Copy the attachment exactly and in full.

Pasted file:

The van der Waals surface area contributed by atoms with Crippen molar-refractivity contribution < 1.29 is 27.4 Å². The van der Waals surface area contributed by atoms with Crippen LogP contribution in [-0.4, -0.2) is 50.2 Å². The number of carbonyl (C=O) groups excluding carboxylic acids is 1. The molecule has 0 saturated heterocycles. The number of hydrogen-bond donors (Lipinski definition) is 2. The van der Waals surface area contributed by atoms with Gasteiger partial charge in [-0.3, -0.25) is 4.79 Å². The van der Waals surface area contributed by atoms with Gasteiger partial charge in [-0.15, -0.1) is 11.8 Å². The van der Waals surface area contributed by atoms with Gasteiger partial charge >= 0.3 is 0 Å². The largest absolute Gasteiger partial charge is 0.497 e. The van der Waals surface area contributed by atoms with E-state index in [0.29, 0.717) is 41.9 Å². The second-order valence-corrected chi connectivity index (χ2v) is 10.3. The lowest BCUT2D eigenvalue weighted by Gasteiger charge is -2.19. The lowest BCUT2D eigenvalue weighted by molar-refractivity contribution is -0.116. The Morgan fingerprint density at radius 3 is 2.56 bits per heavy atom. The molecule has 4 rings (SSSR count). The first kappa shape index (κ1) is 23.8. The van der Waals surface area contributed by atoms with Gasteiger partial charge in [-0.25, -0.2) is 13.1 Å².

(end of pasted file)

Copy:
The van der Waals surface area contributed by atoms with Crippen molar-refractivity contribution < 1.29 is 27.4 Å². The van der Waals surface area contributed by atoms with Crippen LogP contribution in [-0.4, -0.2) is 50.2 Å². The number of carbonyl (C=O) groups excluding carboxylic acids is 1. The molecule has 0 saturated heterocycles. The number of hydrogen-bond donors (Lipinski definition) is 2. The van der Waals surface area contributed by atoms with Gasteiger partial charge in [-0.3, -0.25) is 4.79 Å². The van der Waals surface area contributed by atoms with Gasteiger partial charge in [-0.15, -0.1) is 11.8 Å². The van der Waals surface area contributed by atoms with Gasteiger partial charge >= 0.3 is 0 Å². The largest absolute Gasteiger partial charge is 0.497 e. The van der Waals surface area contributed by atoms with E-state index in [0.29, 0.717) is 41.9 Å². The second-order valence-corrected chi connectivity index (χ2v) is 10.3. The lowest BCUT2D eigenvalue weighted by Gasteiger charge is -2.19. The lowest BCUT2D eigenvalue weighted by molar-refractivity contribution is -0.116. The Morgan fingerprint density at radius 3 is 2.56 bits per heavy atom. The molecule has 4 rings (SSSR count). The first kappa shape index (κ1) is 23.8. The van der Waals surface area contributed by atoms with Gasteiger partial charge in [-0.25, -0.2) is 13.1 Å².